Investec Growth & Acquisition Finance’s Ed Cottrell talks about the recent resurgence of mezzanine, albeit in new forms adapted to suit the changing needs of business.
Recent visits to the cinema have convinced me that the 1980s are coming back into fashion. Richard Gere – who had his heyday in that decade – has been starring in a film called Arbitrage, named after a financial term that also had its zenith back then.
I've been pondering another 1980s financial phenomenon – mezzanine debt. When it first emerged, this form of unsecured debt was seen as a high-risk product that sat between senior debt and equity (as the term suggests) and was used greatly in leveraged buyouts. "Mezz" has been in and out of fashion a fair bit in the last couple of decades, tending to follow the risk appetite of investors and deal-makers, but a recent study from Partners Group going back 21 years found that mezzanine funds have enjoyed good returns and low defaults.
Since the financial fallout of 2007, you'd have thought that mezzanine was definitely out of fashion. However, like Richard Gere, it has shown some resilience and has both made a return to deals in the last couple of years and morphed to reflect recent financial realities.
You don't have to spend too much time reading the financial pages or talking to business people to find out that finance for business is tight at the moment. This is due to most banks still recovering from the losses they incurred in the last decade and being under regulatory pressure to hold more capital. The resultant liquidity squeeze is in turn causing a squeeze on lending, and when banks do lend, they tend to be quite risk averse – both in terms of the sectors they consider and the multiples of profitability they will lend at.
This has created a gap in the market for well-structured higher-risk, higher-return lending, with more focus on sectors less loved by the high street banks and the ability to lend on higher multiples of EBITDA than is available in the senior debt market. This helps both fast-growing companies, which might have a need for more finance to fund growth, as well as private equity firms looking for a deal structure with the appropriate levels of gearing to get them the returns they are looking for.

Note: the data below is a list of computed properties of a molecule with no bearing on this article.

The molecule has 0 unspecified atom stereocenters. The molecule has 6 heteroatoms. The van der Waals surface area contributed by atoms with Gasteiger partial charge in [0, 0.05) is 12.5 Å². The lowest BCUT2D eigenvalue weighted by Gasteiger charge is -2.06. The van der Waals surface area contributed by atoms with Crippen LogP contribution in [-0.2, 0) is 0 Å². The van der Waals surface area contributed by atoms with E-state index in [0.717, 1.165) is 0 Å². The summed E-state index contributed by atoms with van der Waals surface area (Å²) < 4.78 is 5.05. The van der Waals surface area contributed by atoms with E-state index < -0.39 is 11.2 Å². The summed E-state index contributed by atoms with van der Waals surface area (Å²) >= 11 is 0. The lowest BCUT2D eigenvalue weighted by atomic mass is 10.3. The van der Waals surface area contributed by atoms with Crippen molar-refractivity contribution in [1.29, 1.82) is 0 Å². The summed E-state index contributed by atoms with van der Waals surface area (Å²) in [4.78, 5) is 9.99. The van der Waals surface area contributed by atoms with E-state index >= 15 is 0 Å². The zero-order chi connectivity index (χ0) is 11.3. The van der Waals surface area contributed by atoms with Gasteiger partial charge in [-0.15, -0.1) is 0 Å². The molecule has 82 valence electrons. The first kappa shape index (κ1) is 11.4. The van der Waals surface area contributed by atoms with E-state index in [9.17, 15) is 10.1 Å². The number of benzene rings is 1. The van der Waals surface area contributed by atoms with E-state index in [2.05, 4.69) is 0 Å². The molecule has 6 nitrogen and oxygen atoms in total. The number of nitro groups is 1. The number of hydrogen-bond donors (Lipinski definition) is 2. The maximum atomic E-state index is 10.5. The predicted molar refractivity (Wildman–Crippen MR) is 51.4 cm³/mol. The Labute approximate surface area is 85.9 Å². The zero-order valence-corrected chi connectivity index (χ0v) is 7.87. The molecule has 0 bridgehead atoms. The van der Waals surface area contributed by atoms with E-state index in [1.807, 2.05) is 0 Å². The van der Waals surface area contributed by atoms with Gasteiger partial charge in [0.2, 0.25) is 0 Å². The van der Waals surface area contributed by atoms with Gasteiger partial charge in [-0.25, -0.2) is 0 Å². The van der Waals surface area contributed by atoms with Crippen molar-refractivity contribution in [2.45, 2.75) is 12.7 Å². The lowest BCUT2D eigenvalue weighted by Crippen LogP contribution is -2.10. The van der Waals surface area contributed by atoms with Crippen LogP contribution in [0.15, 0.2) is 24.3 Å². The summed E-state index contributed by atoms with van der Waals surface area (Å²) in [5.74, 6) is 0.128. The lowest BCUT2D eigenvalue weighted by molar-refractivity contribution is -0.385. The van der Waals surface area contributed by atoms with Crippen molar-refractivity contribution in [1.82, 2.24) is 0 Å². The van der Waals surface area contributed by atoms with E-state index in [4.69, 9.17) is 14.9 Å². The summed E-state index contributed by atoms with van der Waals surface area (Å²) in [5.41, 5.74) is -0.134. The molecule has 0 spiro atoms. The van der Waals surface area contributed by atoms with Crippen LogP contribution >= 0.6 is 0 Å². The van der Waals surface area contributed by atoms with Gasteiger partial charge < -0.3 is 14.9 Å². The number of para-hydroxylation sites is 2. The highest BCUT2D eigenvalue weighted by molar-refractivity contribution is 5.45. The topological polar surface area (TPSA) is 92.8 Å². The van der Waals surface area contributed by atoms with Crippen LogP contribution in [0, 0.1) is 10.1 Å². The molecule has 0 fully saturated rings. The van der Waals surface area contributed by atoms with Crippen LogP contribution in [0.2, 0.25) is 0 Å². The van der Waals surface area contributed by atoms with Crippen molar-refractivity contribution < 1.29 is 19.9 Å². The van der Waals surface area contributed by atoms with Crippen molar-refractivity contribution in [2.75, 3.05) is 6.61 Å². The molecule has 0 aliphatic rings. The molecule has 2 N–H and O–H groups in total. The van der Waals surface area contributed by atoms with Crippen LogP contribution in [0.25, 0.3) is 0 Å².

This debt is mezzanine, and while it has returned to some extent, it has also morphed into a number of different structures, which the market draws together under the umbrella term "unitranche".
In a sense it is quite similar to high-yield bonds – which have also made a comeback recently – though the key differences are that it is not tradable debt, the amounts raised tend to be smaller and it is held by the originator or one or two banks or funds. Unitranche tends not to be syndicated. However, it can (often in conjunction with "super-senior" from traditional lenders) fill the gap left by the leveraged senior and mezzanine structures of yesteryear.
Demand has been driven by the requirement to achieve appropriate leverage. However, supply has often come from providers of finance unencumbered by the legacy of the financial crisis and therefore responding to the liquidity gap – in particular debt funds whose fundraising models drive them to seek higher returns than the traditional senior market. That same model encourages them to put increasingly large numbers (in total and per deal) out the door so they can achieve the scale of funds they need. This has quickly pushed debt funds to the upper end of the mid-market.
But what about the lower mid-market – companies that want to borrow between £5-50m? This is where the liquidity gap has hit hardest. They have the same needs as the larger businesses but they haven't been served well by either their traditional banks or debt funds. Furthermore, they are the likely engine room of growth to get our current moribund economy moving.
As one of those unencumbered by the excesses of the past, the Investec Growth & Acquisition Finance team has found quite a demand for both mezzanine and unitranche facilities at this sort of level and has recently completed four deals with growing companies looking for the flexibility and headroom that unitranche and mezzanine give them.
Giving business the finance that they need to grow is essential in the current economic climate. Mezzanine may not be the answer to every financing issue, just as Richard Gere isn't ideal for every movie. But for some companies, modern mezzanine – or unitranche – is as popular today as it was in in the 1980s.
Your comment will be moderated before publication.
More from unquote
Updating your subscription status
Business Growth Fund (BGF) has appointed Sarah Ledwidge as investment manager in its Bristol Office
Downing has appointed Sam Archer as investment director in its unquoted investment team.
Clifford Chance has promoted Oliver Felsenstein to head of corporate advisory in the company’s German office